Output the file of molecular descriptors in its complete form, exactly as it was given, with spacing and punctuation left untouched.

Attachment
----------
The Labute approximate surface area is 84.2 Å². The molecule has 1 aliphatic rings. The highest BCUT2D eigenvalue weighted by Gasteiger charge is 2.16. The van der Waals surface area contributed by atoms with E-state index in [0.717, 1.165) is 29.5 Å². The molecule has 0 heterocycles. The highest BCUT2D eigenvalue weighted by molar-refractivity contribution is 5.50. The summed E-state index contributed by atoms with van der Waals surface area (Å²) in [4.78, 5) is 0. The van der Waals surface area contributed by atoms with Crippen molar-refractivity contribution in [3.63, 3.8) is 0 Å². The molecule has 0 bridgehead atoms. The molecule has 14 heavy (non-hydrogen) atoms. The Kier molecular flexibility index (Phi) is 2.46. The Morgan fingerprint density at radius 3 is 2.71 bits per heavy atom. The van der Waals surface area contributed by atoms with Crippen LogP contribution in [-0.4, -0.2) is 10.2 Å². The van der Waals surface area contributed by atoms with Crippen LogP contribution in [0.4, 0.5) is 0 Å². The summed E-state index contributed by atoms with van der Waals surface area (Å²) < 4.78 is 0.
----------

The Labute approximate surface area is 84.2 Å². The molecule has 1 aliphatic rings. The highest BCUT2D eigenvalue weighted by Gasteiger charge is 2.16. The van der Waals surface area contributed by atoms with E-state index in [0.717, 1.165) is 29.5 Å². The molecule has 0 heterocycles. The highest BCUT2D eigenvalue weighted by molar-refractivity contribution is 5.50. The summed E-state index contributed by atoms with van der Waals surface area (Å²) in [4.78, 5) is 0. The van der Waals surface area contributed by atoms with Crippen molar-refractivity contribution in [3.63, 3.8) is 0 Å². The molecule has 0 bridgehead atoms. The molecule has 14 heavy (non-hydrogen) atoms. The Kier molecular flexibility index (Phi) is 2.46. The Morgan fingerprint density at radius 3 is 2.71 bits per heavy atom. The van der Waals surface area contributed by atoms with Crippen LogP contribution in [-0.4, -0.2) is 10.2 Å². The van der Waals surface area contributed by atoms with Crippen LogP contribution in [0.4, 0.5) is 0 Å². The summed E-state index contributed by atoms with van der Waals surface area (Å²) < 4.78 is 0.